Adam Frank: I don’t think so. Our platform isn’t designed to completely take over your entire operations workforce. We free the operations staff from manual tasks by automating a lot of them, so operators can focus on higher-value tasks, like improving the customer experience.

Is it possible to have performance issues with the Moogsoft Express Collector?

Adam Frank: The collector is very lightweight. We designed it with IoT in mind. We have it running on a number of very small devices, like the Raspberry Pi. It uses very little resources, in terms of things like CPU and memory.  

Do you see AIOps and observability combining forces even further?

Adam Frank: What we’ve seen is the evolution from IT Ops into DevOps and SRE, likewise with the people who have evolved from monitoring to observability. Observability on its own has generated an explosion of data, which you need to observe in microservice architectures and different aspects of those applications. But you still need to monitor that data and AIOps isn’t a single “thing.” It’s about automating all these processes and data from beginning to end. So the ultimate destination isn’t necessarily observability but rather AIOps. You want to observe what your applications are doing, and should be doing, but you want AIOps to consume all that data. You’ll continue to see them walking hand in hand with a really nice relationship.

In an enterprise, legacy apps still exist, along with modern apps in the cloud. How does observability work across these discrete infrastructures and application technologies?

Adam Frank: Observability is about producing the data you need to understand what’s going on with that legacy or modern application in the cloud. As long as you’re producing that data, then you can collect it and start to visualize it. That’s what observability is. Throw some monitoring on top of that and you start to generate events and alerts when things deviate from the normal expected behavior. Throw AIOps on top of that to start to automate and correlate everything together, and that’s when you start to really see and drive the value we’re talking about. As long as you’ve got a method to look at that legacy application and understand its behavior, and you collect that data and visualize it, then you’re observing it.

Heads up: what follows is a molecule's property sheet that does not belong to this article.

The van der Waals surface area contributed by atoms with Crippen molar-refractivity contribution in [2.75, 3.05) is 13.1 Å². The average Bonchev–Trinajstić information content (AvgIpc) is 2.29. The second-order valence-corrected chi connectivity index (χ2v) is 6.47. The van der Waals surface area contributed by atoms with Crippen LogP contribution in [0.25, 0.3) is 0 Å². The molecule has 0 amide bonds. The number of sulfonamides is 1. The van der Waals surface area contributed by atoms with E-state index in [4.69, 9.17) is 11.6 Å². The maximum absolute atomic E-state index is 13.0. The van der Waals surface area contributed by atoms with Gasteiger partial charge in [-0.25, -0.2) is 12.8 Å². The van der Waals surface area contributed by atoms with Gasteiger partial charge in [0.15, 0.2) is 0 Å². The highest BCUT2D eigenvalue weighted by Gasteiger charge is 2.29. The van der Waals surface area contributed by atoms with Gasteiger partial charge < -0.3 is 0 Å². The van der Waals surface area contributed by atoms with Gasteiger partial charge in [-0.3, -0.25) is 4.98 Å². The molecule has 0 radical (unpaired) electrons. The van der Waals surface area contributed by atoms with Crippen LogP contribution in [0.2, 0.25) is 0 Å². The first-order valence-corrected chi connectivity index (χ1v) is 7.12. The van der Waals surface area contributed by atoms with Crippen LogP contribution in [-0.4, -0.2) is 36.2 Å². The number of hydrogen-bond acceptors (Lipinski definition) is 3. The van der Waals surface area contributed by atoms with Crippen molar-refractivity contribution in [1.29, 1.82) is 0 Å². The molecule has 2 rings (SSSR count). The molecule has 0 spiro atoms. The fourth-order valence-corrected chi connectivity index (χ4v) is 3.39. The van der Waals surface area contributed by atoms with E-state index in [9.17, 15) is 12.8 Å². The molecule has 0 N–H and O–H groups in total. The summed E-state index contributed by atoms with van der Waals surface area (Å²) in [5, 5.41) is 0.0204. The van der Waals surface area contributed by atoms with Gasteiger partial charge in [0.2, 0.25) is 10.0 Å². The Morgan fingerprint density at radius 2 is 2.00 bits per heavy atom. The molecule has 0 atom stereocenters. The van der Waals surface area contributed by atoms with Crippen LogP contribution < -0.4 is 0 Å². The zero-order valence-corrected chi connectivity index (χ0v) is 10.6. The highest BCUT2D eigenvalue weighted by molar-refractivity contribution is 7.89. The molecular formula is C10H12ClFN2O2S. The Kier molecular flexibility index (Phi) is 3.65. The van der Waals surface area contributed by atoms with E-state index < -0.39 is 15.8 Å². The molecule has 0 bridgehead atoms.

Is Moogsoft supporting flow monitoring and APM?

Adam Frank: We certainly integrate with lots of APM tools, and their flow monitoring aspects, which are driving out a lot of valuable alerts, and that’s where we come in providing complementary value by correlating it all together — correlating the infrastructure data that maybe caused the impact, with the application data. If there’s any metrics data that’s a key indicator of your application performance, we’ll ingest that too. 

Analysts say that in 2023 many organizations will use AIOps in large companies. Do you receive lots of solicitations from those organizations to set up AIOps today? Is the demand really increasing?

John Haley: Yes, we’re seeing increased demand. I agree that in 2023 many large organizations will be seeking out AIOps. Moogsoft is also looking at taking many of these AIOps capabilities and making them available not just to large companies but also to development teams that are more agile, looking at their DevOps toolchain. We’re also making AIOps available to small-and-medium size enterprises that don’t have large, complex infrastructures but still need to automate and drive efficiencies within their workflow. Moogsoft wants to bring AIOps everywhere in the marketplace.

Adam Frank: Yes, whether you’re big or small, there are certain use cases you’ll have that require some level of automation. AIOps is everywhere within the technologies we use, and there are use cases we fulfill throughout everything.

You can watch a recording of the full fireside chat, as well as download a free copy of the ebook.


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About the author


Juan Perez

Longtime tech journalist turned digital marketer, Juan is now Moogsoft's lead content machine.

All Posts by Juan Perez